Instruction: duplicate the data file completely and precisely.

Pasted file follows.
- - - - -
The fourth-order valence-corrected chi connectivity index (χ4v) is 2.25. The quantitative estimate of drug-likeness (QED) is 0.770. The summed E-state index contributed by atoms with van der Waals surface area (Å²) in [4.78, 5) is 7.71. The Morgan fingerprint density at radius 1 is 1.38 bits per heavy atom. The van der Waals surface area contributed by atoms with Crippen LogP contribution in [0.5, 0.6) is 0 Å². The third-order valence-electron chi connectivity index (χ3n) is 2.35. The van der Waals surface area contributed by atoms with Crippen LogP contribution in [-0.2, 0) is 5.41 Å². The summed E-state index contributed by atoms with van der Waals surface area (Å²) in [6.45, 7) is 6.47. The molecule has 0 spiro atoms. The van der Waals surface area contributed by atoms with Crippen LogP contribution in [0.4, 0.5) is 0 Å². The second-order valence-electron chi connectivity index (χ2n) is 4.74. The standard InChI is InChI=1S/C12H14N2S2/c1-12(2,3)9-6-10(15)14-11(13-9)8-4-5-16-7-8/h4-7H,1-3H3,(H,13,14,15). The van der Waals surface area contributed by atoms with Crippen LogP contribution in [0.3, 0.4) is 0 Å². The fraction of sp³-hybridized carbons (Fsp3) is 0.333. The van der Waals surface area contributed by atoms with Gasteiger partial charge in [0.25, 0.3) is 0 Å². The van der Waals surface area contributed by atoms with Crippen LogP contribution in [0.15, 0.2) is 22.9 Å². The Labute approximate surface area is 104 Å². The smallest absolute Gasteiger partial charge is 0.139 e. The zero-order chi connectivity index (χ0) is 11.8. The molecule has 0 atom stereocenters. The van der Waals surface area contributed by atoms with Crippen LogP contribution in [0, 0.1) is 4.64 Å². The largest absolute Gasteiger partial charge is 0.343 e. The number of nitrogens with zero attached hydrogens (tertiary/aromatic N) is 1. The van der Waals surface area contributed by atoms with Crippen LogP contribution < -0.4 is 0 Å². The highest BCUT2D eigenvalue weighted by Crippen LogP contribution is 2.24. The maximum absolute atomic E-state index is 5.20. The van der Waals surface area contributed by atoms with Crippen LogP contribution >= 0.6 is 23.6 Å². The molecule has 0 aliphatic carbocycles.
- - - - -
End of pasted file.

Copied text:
The fourth-order valence-corrected chi connectivity index (χ4v) is 2.25. The quantitative estimate of drug-likeness (QED) is 0.770. The summed E-state index contributed by atoms with van der Waals surface area (Å²) in [4.78, 5) is 7.71. The Morgan fingerprint density at radius 1 is 1.38 bits per heavy atom. The van der Waals surface area contributed by atoms with Crippen LogP contribution in [0.5, 0.6) is 0 Å². The third-order valence-electron chi connectivity index (χ3n) is 2.35. The van der Waals surface area contributed by atoms with Crippen LogP contribution in [-0.2, 0) is 5.41 Å². The summed E-state index contributed by atoms with van der Waals surface area (Å²) in [6.45, 7) is 6.47. The molecule has 0 spiro atoms. The van der Waals surface area contributed by atoms with Crippen LogP contribution in [0.4, 0.5) is 0 Å². The second-order valence-electron chi connectivity index (χ2n) is 4.74. The standard InChI is InChI=1S/C12H14N2S2/c1-12(2,3)9-6-10(15)14-11(13-9)8-4-5-16-7-8/h4-7H,1-3H3,(H,13,14,15). The van der Waals surface area contributed by atoms with Crippen LogP contribution in [0.3, 0.4) is 0 Å². The fraction of sp³-hybridized carbons (Fsp3) is 0.333. The van der Waals surface area contributed by atoms with Gasteiger partial charge in [0.25, 0.3) is 0 Å². The van der Waals surface area contributed by atoms with Crippen LogP contribution in [0.15, 0.2) is 22.9 Å². The Labute approximate surface area is 104 Å². The smallest absolute Gasteiger partial charge is 0.139 e. The zero-order chi connectivity index (χ0) is 11.8. The molecule has 0 atom stereocenters. The van der Waals surface area contributed by atoms with Crippen LogP contribution in [0, 0.1) is 4.64 Å². The largest absolute Gasteiger partial charge is 0.343 e. The number of nitrogens with zero attached hydrogens (tertiary/aromatic N) is 1. The van der Waals surface area contributed by atoms with Crippen LogP contribution < -0.4 is 0 Å². The highest BCUT2D eigenvalue weighted by Crippen LogP contribution is 2.24. The maximum absolute atomic E-state index is 5.20. The van der Waals surface area contributed by atoms with Crippen LogP contribution >= 0.6 is 23.6 Å². The molecule has 0 aliphatic carbocycles.